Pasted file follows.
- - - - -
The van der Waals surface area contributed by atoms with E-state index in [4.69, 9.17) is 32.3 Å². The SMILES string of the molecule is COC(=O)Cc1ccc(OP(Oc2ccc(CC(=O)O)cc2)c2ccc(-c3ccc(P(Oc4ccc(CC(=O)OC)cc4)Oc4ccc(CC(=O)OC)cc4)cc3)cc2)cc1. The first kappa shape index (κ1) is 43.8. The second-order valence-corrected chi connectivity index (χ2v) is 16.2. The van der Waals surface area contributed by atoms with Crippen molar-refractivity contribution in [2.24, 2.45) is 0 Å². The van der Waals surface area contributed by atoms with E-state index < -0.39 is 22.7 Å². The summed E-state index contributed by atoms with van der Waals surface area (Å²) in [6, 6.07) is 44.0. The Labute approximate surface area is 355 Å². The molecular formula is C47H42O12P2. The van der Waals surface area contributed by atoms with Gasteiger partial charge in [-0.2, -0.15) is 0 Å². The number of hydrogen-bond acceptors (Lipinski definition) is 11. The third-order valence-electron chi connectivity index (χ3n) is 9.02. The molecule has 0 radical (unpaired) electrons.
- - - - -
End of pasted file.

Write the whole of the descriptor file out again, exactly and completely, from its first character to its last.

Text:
The van der Waals surface area contributed by atoms with E-state index in [4.69, 9.17) is 32.3 Å². The SMILES string of the molecule is COC(=O)Cc1ccc(OP(Oc2ccc(CC(=O)O)cc2)c2ccc(-c3ccc(P(Oc4ccc(CC(=O)OC)cc4)Oc4ccc(CC(=O)OC)cc4)cc3)cc2)cc1. The first kappa shape index (κ1) is 43.8. The second-order valence-corrected chi connectivity index (χ2v) is 16.2. The van der Waals surface area contributed by atoms with Crippen molar-refractivity contribution in [2.24, 2.45) is 0 Å². The van der Waals surface area contributed by atoms with E-state index < -0.39 is 22.7 Å². The summed E-state index contributed by atoms with van der Waals surface area (Å²) in [6, 6.07) is 44.0. The Labute approximate surface area is 355 Å². The molecular formula is C47H42O12P2. The van der Waals surface area contributed by atoms with Gasteiger partial charge in [-0.2, -0.15) is 0 Å². The number of hydrogen-bond acceptors (Lipinski definition) is 11. The third-order valence-electron chi connectivity index (χ3n) is 9.02. The molecule has 0 radical (unpaired) electrons.